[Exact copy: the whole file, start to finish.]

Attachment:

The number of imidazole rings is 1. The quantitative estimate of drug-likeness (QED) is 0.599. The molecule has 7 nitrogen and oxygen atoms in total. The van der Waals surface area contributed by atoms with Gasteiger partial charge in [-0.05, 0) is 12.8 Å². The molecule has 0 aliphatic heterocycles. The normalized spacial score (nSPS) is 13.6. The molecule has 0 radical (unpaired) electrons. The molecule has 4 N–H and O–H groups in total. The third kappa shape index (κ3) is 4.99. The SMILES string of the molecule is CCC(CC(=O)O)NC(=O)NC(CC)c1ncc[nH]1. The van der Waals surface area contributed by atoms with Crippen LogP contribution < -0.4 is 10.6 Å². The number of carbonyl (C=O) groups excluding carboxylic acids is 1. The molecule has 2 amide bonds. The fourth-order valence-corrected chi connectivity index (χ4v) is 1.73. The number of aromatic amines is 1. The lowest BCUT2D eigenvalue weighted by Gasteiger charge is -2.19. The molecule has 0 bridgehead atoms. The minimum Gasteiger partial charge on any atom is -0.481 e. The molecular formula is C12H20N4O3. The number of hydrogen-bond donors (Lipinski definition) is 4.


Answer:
The number of imidazole rings is 1. The quantitative estimate of drug-likeness (QED) is 0.599. The molecule has 7 nitrogen and oxygen atoms in total. The van der Waals surface area contributed by atoms with Gasteiger partial charge in [-0.05, 0) is 12.8 Å². The molecule has 0 aliphatic heterocycles. The normalized spacial score (nSPS) is 13.6. The molecule has 0 radical (unpaired) electrons. The molecule has 4 N–H and O–H groups in total. The third kappa shape index (κ3) is 4.99. The SMILES string of the molecule is CCC(CC(=O)O)NC(=O)NC(CC)c1ncc[nH]1. The van der Waals surface area contributed by atoms with Crippen LogP contribution < -0.4 is 10.6 Å². The number of carbonyl (C=O) groups excluding carboxylic acids is 1. The molecule has 2 amide bonds. The fourth-order valence-corrected chi connectivity index (χ4v) is 1.73. The number of aromatic amines is 1. The lowest BCUT2D eigenvalue weighted by Gasteiger charge is -2.19. The molecule has 0 bridgehead atoms. The minimum Gasteiger partial charge on any atom is -0.481 e. The molecular formula is C12H20N4O3. The number of hydrogen-bond donors (Lipinski definition) is 4.